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INTRODUCING ROTTERDAM

04

WHY VISIT ROTTERDAM IN 2016

08

WALKING TOUR

10

ARCHITECTURE

14

ARTS & CULTURE

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OUT-OF-THE-WAY ROTTERDAM

28

GETTING AROUND

CITY HALL PHOTO BY ROB VAN ESCH / SHUTTERSTOCK ©

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EATING


THE LUCHTSINGEL PHOTO BY IRIS VAN DEN BROEK / ROTTERDAM INFO Š. ARCHITECT: ZUS

INTRODUCING

ROTTERDAM

Rotterdam is making a splash as a uniquely modern destination, offering a constantly evolving selection of arts, architecture and culture. As the city continues to put its own spin on 21st-century living, take a peek at some of its most enticing attractions.


THE ERASMUS BRIDGE, PHOTO BY IRIS VAN DEN BROEK / ROTTERDAM INFO © ARCHITECT: BEN VAN BERKEL

Why Visit Rotterdam in 2016 This metropolitan jewel of the Netherlands is riding a wave of urban development, redevelopment and regeneration.

Futuristic architecture, inspired initiatives such as inner-city canal surfing, a proliferation of art, and a surge of drinking, dining and nightlife venues make Rotterdam one of Europe’s most exhilarating cities right now.

The Netherlands’ second-biggest metropolis, on the vast Nieuwe Maas river, is a veritable open-air gallery of modern, postmodern and contemporary construction. It’s a remarkable feat for a city largely razed to the ground by WWII bombers. Though a few notable buildings remain 4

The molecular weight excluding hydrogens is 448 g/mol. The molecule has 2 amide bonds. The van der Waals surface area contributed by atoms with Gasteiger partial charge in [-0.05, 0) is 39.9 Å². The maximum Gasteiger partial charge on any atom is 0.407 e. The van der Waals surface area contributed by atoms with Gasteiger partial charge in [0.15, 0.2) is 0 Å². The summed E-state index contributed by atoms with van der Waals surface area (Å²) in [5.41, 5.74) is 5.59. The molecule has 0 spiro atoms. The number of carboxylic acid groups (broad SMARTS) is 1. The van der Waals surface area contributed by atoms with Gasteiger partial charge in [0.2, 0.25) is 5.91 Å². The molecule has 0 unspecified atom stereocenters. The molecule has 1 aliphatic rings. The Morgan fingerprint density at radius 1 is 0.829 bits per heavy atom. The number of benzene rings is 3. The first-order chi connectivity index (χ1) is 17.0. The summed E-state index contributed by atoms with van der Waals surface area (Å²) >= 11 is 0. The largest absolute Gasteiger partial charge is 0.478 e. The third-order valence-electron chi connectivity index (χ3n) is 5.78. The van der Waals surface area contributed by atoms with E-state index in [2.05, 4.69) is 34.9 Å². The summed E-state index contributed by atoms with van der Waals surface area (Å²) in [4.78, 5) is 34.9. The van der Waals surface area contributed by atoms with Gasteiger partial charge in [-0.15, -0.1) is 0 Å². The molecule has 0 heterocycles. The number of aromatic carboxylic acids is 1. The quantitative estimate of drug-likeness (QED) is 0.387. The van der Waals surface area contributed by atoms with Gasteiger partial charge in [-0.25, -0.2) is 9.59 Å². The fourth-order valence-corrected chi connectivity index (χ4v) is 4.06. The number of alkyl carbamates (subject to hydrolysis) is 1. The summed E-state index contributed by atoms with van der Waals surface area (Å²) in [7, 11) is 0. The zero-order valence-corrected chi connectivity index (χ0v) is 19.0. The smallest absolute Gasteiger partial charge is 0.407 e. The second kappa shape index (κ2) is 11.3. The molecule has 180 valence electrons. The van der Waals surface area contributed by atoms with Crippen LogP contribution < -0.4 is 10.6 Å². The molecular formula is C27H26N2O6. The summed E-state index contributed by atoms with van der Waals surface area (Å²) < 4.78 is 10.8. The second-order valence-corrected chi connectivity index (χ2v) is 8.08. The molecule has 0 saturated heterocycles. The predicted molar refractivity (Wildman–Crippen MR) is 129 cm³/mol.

from before the war – the stunning art nouveau–style Witte Huis, the stately City Hall – rebuilding has continued unabated with ingenuity and vision ever since.

transformed into cultural and creative spaces. Openings here have so far included cuttingedge restaurants, boutiques and a jazz club. Station Hofplein is connected to the city centre by the wooden Luchtsingel (‘air canal’) footbridge over the train tracks, which was propelled by crowdfunding (supporters could get their name inscribed on one of the structure’s planks). One section of the bridge skewers the office-building-turned-design-studio-hub Schieblock, topped by the pioneering DakAkker harvestable roof, which produces fruit, vegetables and honey.

Eye-popping recent openings include the Markthal Rotterdam, the country’s inaugural indoor food market. Its extraordinary inverted-Ushaped design incorporates glass-walled apartments arching over the food hall’s fantastical 40m-high fruit- and vegetable-muraled ceiling and scores of artisan stalls and eateries. Other striking skyline additions include the glitzy ‘vertical city’: De Rotterdam, the Netherlands’ largest building, designed by Pritzker-winning Rotterdam architect Rem Koolhaas. Dramatic views from its hotel, cocktail-bar terrace and restaurant take in the Erasmusbrug – the swooping white cablestayed bridge dubbed ‘De Zwaan’ (The Swan).